Migrant unable to legally work in US helped coordinate DeSantis migrant flights
TALLAHASSEE — A Venezuelan migrant unable to work legally in the United States has been paid to help coordinate Gov. Ron DeSantis’ migrant flight program, bringing the Republican governor’s high-profile political scheme into conflict with his long-running campaign to suppress the work of people in the country illegally.
The migrant, a 27-year-old man named Emmanuel, told the Miami Herald that he helped find passengers to fill planes DeSantis wanted to send from Texas to Democratic strongholds in northern states. He was recruited by Perla Huerta, a 43-year-old former US Army counterintelligence agent working for Vertol Systems Company – who was paid more than $1.5 million by the DeSantis administration to run the operation.
Emmanuel ended up receiving three cash payments totaling $700 from Huerta for his work on behalf of DeSantis’ relocation program, he told the Miami Herald. Text messages reviewed by the Herald corroborate his account.
Such compensation would appear to be a stain on the governor’s public stance against hiring immigrants living in the country illegally, and could present a compliance issue with an immigration law DeSantis campaigned on in 2018, defended. as governor in 2020 and continues to boast as he runs for re-election in November.
This law requires all government contractors, such as Vertol Systems, and all contractors to be registered and use the federal E-Verify system to confirm that all newly hired employees are legally authorized to work in the United States.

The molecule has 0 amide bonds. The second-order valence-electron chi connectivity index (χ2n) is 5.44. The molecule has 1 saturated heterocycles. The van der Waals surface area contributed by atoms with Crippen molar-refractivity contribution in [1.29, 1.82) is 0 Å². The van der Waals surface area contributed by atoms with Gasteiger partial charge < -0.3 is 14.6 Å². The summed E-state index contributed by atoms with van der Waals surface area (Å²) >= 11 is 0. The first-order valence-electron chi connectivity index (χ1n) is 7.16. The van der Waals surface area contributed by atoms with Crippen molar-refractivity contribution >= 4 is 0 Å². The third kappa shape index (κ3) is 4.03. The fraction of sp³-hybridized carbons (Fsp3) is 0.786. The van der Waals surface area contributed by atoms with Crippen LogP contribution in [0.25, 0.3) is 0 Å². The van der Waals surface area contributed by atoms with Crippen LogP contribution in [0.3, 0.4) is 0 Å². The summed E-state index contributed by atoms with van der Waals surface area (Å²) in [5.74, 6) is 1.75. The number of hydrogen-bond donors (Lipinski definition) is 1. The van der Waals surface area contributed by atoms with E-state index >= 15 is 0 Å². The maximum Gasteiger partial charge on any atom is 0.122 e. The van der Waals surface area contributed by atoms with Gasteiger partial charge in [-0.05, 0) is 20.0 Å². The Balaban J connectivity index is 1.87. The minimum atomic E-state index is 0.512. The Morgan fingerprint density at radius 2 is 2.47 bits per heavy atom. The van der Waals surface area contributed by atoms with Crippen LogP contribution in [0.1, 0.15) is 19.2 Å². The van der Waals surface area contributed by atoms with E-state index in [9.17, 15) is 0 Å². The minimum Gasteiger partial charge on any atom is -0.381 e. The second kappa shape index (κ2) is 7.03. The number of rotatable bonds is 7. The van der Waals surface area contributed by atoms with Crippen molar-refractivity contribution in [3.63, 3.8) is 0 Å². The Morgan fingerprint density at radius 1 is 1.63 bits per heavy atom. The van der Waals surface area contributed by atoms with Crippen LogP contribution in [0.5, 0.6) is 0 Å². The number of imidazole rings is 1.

If a contractor enters into a contract with a subcontractor, subcontractors must provide an affidavit stating that “the subcontractor does not employ, contract with, or subcontract with an unauthorized stranger,” says state law.
Florida’s definition of a subcontractor includes a person who provides services to a “contractor or subcontractor in exchange for salary, wages, or other compensation.”
While it’s unclear exactly what the DeSantis administration or Vertol Systems knew of Emmanuel’s paid work to help coordinate aspects of the program, records show that top DeSantis aides played key roles in the supervision of the operation. This included Larry Keefe, DeSantis’ public safety czar, who was the program’s primary contact in Texas.
DeSantis’ office and Vertol Systems did not respond to multiple requests for comment.
‘I will hire you’
Like thousands of other migrants who recently arrived on parole in the country, Emmanuel does not have a work permit. With no savings, he worked illegally and relied on gainful employment to survive. In San Antonio, he turned to Huerta to see if she could help him with a paid gig.
“Well, it looks like I might have another flight…I’ll hire you so you can help me,” Huerta wrote to Emmanuel in Spanish in a WhatsApp message reviewed by the Herald.
Emmanuel received three cash payments from Huerta – the last one hidden in a white envelope and left behind in a dumpster behind a San Antonio barbecue chain.
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He said he was first paid to give haircuts to a group of migrants – mostly young men – who were living in a San Antonio motel as they waited for flights to Martha’s Vineyard. The rest was for handing out Huerta’s business cards to migrants who might be interested in the second round of flights, he said, which records show were scheduled for Delaware and Illinois before they are canceled following the announcement of a criminal investigation into the operation.
Huerta then bought him a plane ticket to Miami after the two agreed he had to leave town, Emmanuel said.